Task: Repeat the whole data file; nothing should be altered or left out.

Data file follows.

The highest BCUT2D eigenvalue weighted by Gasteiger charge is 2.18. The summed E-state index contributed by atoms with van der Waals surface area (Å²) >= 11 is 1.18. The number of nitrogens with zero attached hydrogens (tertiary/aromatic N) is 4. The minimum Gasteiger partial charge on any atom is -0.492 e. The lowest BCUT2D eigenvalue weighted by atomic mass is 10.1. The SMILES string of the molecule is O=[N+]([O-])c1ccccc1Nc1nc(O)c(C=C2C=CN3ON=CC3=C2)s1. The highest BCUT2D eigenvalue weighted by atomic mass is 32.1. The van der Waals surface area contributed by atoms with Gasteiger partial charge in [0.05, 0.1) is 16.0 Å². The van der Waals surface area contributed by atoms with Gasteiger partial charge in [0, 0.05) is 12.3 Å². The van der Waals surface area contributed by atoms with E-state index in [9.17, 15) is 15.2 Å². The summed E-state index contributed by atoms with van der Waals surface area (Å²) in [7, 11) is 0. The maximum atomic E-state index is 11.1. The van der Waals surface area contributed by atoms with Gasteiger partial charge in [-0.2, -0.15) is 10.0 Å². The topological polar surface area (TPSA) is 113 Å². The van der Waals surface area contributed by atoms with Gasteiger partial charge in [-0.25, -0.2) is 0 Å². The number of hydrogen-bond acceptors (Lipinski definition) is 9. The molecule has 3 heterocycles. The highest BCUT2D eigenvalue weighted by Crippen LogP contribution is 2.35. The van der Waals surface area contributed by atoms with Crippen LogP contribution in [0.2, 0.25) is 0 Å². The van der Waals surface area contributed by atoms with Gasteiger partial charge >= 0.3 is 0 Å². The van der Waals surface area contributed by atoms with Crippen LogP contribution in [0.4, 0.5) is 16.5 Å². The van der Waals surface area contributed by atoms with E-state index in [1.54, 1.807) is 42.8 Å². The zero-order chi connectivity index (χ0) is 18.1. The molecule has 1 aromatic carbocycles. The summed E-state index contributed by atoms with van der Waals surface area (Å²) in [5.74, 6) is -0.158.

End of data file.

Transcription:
The highest BCUT2D eigenvalue weighted by Gasteiger charge is 2.18. The summed E-state index contributed by atoms with van der Waals surface area (Å²) >= 11 is 1.18. The number of nitrogens with zero attached hydrogens (tertiary/aromatic N) is 4. The minimum Gasteiger partial charge on any atom is -0.492 e. The lowest BCUT2D eigenvalue weighted by atomic mass is 10.1. The SMILES string of the molecule is O=[N+]([O-])c1ccccc1Nc1nc(O)c(C=C2C=CN3ON=CC3=C2)s1. The highest BCUT2D eigenvalue weighted by atomic mass is 32.1. The van der Waals surface area contributed by atoms with Gasteiger partial charge in [0.05, 0.1) is 16.0 Å². The van der Waals surface area contributed by atoms with Gasteiger partial charge in [0, 0.05) is 12.3 Å². The van der Waals surface area contributed by atoms with E-state index in [9.17, 15) is 15.2 Å². The summed E-state index contributed by atoms with van der Waals surface area (Å²) in [7, 11) is 0. The maximum atomic E-state index is 11.1. The van der Waals surface area contributed by atoms with Gasteiger partial charge in [-0.2, -0.15) is 10.0 Å². The topological polar surface area (TPSA) is 113 Å². The van der Waals surface area contributed by atoms with Gasteiger partial charge in [-0.25, -0.2) is 0 Å². The number of hydrogen-bond acceptors (Lipinski definition) is 9. The molecule has 3 heterocycles. The highest BCUT2D eigenvalue weighted by Crippen LogP contribution is 2.35. The van der Waals surface area contributed by atoms with Crippen LogP contribution in [0.2, 0.25) is 0 Å². The van der Waals surface area contributed by atoms with Gasteiger partial charge >= 0.3 is 0 Å². The van der Waals surface area contributed by atoms with Crippen LogP contribution in [0.4, 0.5) is 16.5 Å². The van der Waals surface area contributed by atoms with E-state index in [1.54, 1.807) is 42.8 Å². The zero-order chi connectivity index (χ0) is 18.1. The molecule has 1 aromatic carbocycles. The summed E-state index contributed by atoms with van der Waals surface area (Å²) in [5.74, 6) is -0.158.